Shrubs that flower in early summer should be pruned after their display is over to maintain their shape and encourage lots of new growth that will carry blooms the following year.
Summer pruning will also keep the shrubs at a good size. When you cut back the current season’s green growth like this, you are removing nitrogen – the nutrient that promotes stem and leaf growth. Timing is vital – you need to do it when the spring and early summer flush of growth slows down, but before the stems turn woody. This is usually between July and early August.
Summer pruning also lets light and air into the plant, encouraging the stems and any fruit to ripen. It also removes the soft growth that is most prone to pest and disease problems.
Discover five shrubs to prune for better flowers, below.
Deutzias should be pruned after they’ve finished blooming, in summer. The oldest branches can be cut right back to the base of the plant, while newer, flowered growth can be cut back to a healthy bud.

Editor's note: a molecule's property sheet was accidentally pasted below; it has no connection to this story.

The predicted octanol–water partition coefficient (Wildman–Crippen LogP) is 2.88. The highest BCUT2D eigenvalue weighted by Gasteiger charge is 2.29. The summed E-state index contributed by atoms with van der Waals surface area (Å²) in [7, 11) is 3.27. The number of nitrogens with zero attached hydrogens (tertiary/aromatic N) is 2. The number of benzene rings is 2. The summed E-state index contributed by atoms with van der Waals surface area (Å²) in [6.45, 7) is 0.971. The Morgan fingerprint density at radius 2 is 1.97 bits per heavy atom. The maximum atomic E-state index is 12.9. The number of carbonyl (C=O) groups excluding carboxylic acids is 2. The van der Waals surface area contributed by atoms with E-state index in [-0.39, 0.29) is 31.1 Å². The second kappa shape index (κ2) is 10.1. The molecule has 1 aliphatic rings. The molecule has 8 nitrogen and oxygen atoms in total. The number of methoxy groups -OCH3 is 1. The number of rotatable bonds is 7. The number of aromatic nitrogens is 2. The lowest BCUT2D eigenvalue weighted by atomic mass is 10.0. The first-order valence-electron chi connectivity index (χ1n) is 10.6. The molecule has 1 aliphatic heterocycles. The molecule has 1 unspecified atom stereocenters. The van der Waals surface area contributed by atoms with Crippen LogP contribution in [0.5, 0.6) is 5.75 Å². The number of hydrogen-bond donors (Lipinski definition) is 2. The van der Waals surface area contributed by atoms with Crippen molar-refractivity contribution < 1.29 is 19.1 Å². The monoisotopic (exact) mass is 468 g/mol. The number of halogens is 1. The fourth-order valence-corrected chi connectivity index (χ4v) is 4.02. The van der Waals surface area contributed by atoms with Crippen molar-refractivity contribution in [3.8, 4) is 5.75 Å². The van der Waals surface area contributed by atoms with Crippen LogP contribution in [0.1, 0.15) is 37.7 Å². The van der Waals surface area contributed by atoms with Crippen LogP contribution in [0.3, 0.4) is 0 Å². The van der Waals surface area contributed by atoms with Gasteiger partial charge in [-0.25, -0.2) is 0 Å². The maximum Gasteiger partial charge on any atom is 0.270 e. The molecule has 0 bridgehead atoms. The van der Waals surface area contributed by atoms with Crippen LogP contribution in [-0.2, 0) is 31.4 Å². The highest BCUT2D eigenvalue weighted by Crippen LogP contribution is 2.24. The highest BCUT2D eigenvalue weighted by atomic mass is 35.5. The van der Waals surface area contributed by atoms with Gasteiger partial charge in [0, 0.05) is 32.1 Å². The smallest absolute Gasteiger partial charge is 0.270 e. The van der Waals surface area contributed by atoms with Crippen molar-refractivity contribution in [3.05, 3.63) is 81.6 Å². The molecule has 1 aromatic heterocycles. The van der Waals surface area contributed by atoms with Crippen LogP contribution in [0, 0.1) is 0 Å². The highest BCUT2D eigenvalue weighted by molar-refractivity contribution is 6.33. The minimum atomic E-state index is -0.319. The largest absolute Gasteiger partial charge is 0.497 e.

Brooms, including species like Cytisus scoparius and Cytisus x boskoopii, should be pruned annually to stop them becoming too leggy. Do this by cutting back the flowered stems to half their length.
While fantastically fragranced, mock oranges (Philadelphus) can soon look scruffy if not pruned after flowering. Here’s our full advice on how to prune spring-flowering shrubs.
Like the other shrubs to prune for better flowers in this feature, Linnaea amabilis (formerly Kolkwitzia amabilis) flowers on growth produced the previous year. All you need to do is cut back the flowered branches to a healthy bud.
These dramatic shrubs flower in spring, and will need pruning in July or August to stop them looking untidy. Do this by cutting back old flowered branches, to make way for fresh growth, which will carry next year’s blooms.
More shrubs to prune in summer
- Viburnum x burkwoodii
- Cercis canadensis
- Buddleja davidii
- Spiraea japonica